Leadership in this age relies more on motivation and interpersonal influence than on getting other to comply through a chain of command or hierarchy. I have experienced, in more than one occasion, where the ability to motivate and interpersonal influence achieved greater results than simple instructions through a chain of command. I have also witnessed leaders with tremendous potential who failed because they ignored this very primal need.
I was reading a book by Beth Comstock, “Imagine It Forward” and she referenced Jack Welch as very charismatic individual where his presence is felt very personally by each employee, despite GE’s decentralized mega-organization. This is an example of leadership that employs motivation and interpersonal influence.
How does this type of leadership work? It is not a set of mechanical management processes. It is not a sleeve out of a management booklet. It is human. It requires good chemistry, a huge amount of listening and observing.
I will break this topic into few parts to allow for shorter and easier reading. We will cover how this type leadership works and can be implemented.
Mohd Prasad offers Business and Leadership Coaching, Training and Consultation for small, medium and large enterprises. Certified as one of the Best Coaches by Centre for Entrepreneur Development and Research, Malaysia, Mohd Prasad brings to the table over 6 years over 50 companies with many obtaining 4 star rating by SME Corp of Malaysia.
He provides business coaching and development in the areas of Strategic Management, Finance Management, Leadership, Sales and Marketing and Talent Development. He is also the Program Manager for the Bumiputera Vendor Development Program Batch 1 and Batch 2 comprising of 40 bumiputera companies. Mohd Prasad combines the unique experience of an engineer and his experience as a business owner and entrepreneur to formulate Business Engineering Formulas to troubleshoot problem areas to focus in the business.
Accomplished and integrity-driven professional offering over 16 years of professional success on national and international levels with strong concentration and enormous success in project management, business development, and human capital development.
Recognized as a savvy, charismatic leader with strengths in reengineering business processes, defining continuous improvement, conducting lively brainstorming sessions, achieving consensus, recognizing and accelerating peer’s strengths, delegating purposefully and building powerful teams that exhibit unwavering determination and stoic resolve. Also, acknowledged as a business focused professional with diverse business knowledge, experienced in various industries and propensity to fuel positive change.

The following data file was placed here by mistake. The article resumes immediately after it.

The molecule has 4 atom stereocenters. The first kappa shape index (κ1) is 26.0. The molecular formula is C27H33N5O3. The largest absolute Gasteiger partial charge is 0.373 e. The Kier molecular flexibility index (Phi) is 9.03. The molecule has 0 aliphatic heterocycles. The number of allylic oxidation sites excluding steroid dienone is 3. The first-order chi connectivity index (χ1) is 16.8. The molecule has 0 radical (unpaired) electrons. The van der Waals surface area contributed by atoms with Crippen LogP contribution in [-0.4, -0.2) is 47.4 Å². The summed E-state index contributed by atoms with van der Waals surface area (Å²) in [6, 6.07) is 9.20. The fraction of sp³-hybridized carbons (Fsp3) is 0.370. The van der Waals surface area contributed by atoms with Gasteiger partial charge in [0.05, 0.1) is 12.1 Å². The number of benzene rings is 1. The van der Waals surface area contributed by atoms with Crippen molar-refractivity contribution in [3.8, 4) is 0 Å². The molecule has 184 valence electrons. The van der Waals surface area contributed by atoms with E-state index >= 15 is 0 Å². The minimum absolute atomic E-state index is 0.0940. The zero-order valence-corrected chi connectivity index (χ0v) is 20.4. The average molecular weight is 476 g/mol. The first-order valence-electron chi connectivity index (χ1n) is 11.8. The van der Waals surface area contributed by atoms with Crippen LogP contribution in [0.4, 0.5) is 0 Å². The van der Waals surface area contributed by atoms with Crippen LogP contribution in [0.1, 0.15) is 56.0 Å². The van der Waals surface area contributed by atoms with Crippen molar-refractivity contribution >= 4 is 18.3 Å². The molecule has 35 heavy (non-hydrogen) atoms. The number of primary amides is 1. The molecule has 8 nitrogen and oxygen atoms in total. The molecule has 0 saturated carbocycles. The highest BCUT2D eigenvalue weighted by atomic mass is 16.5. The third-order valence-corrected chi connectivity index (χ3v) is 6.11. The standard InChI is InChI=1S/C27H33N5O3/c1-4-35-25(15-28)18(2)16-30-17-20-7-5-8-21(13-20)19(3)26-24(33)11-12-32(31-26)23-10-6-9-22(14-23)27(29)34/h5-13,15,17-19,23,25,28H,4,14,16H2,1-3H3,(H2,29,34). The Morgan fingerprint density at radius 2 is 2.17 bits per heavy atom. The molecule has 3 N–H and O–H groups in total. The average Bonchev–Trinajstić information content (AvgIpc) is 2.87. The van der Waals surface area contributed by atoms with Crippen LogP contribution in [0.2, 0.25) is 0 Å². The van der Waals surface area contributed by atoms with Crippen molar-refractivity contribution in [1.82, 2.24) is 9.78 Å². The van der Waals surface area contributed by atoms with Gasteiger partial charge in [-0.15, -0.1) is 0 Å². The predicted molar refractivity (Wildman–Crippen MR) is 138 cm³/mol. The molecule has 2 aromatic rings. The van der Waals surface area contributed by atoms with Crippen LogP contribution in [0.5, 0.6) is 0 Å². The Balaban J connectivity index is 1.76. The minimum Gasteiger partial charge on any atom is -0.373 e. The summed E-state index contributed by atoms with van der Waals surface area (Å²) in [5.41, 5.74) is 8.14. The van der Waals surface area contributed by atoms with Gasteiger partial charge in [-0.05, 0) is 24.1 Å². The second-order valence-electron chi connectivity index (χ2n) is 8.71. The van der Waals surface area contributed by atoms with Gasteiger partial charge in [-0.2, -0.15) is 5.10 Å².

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I was sitting down drinking tea at the local mamak restaurant at dusk. For some odd reason, I decided to put down my smartphone and look up.
I saw two elderly gentlemen, a malay and a chinese, roughly about 70 years old, talking. Smiling. Laughing. No selfies, not one glance anywhere else.
Next to me, were two uncles, approximately 150 years old combined, talking. Smiling and laughing. There were no phones anywhere in sight. Eye contact throughout the conversation. They were fixated with each other and the topic of discussion.
As if by automation, I reached for my smartphone to update my observation. At that point, epiphany. It took me only 5 minutes before I dashed to the solace of my smartphone.
Are we addicted to social media? Are we a narcissistic society? Do we feel compelled to update everything in one social media or the other?
Questions I am pondering. Maybe its time to revisit, if I am addicted to my smartphone. Less update, less narcissism?
We have established that a leader must communicate to persuade and influence followers. How can a leader fail in communication? Its just an act of conveying a message, it can’t be that hard.
Oh, yes it can.